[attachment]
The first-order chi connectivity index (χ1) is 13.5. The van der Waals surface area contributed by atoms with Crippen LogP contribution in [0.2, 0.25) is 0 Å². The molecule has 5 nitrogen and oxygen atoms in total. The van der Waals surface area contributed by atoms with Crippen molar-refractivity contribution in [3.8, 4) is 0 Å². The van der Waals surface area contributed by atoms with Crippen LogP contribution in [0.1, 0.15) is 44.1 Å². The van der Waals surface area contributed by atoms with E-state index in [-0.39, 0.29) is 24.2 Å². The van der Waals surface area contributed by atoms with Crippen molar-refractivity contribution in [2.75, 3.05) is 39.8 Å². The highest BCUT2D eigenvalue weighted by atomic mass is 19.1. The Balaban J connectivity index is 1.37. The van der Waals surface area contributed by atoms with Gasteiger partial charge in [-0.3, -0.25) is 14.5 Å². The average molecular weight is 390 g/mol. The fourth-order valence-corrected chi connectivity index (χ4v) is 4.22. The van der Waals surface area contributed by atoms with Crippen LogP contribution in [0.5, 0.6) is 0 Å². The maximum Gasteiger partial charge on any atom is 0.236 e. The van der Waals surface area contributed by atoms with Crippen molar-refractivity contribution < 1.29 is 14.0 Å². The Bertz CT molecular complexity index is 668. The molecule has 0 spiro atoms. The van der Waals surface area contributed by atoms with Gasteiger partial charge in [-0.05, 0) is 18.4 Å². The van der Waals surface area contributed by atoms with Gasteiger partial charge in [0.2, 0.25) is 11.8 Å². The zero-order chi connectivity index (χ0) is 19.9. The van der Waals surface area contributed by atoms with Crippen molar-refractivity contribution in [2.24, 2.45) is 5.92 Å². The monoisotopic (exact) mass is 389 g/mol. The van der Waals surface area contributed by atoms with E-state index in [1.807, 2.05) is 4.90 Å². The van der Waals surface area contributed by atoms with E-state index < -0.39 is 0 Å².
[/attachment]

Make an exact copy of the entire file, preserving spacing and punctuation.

The first-order chi connectivity index (χ1) is 13.5. The van der Waals surface area contributed by atoms with Crippen LogP contribution in [0.2, 0.25) is 0 Å². The molecule has 5 nitrogen and oxygen atoms in total. The van der Waals surface area contributed by atoms with Crippen molar-refractivity contribution in [3.8, 4) is 0 Å². The van der Waals surface area contributed by atoms with Crippen LogP contribution in [0.1, 0.15) is 44.1 Å². The van der Waals surface area contributed by atoms with E-state index in [-0.39, 0.29) is 24.2 Å². The van der Waals surface area contributed by atoms with Crippen molar-refractivity contribution in [2.75, 3.05) is 39.8 Å². The highest BCUT2D eigenvalue weighted by atomic mass is 19.1. The Balaban J connectivity index is 1.37. The van der Waals surface area contributed by atoms with Gasteiger partial charge in [-0.3, -0.25) is 14.5 Å². The average molecular weight is 390 g/mol. The fourth-order valence-corrected chi connectivity index (χ4v) is 4.22. The van der Waals surface area contributed by atoms with Crippen LogP contribution in [0.5, 0.6) is 0 Å². The maximum Gasteiger partial charge on any atom is 0.236 e. The van der Waals surface area contributed by atoms with Crippen molar-refractivity contribution < 1.29 is 14.0 Å². The Bertz CT molecular complexity index is 668. The molecule has 0 spiro atoms. The van der Waals surface area contributed by atoms with Gasteiger partial charge in [-0.05, 0) is 18.4 Å². The van der Waals surface area contributed by atoms with Gasteiger partial charge in [0.2, 0.25) is 11.8 Å². The zero-order chi connectivity index (χ0) is 19.9. The van der Waals surface area contributed by atoms with Crippen molar-refractivity contribution in [2.24, 2.45) is 5.92 Å². The monoisotopic (exact) mass is 389 g/mol. The van der Waals surface area contributed by atoms with E-state index in [1.807, 2.05) is 4.90 Å². The van der Waals surface area contributed by atoms with E-state index < -0.39 is 0 Å².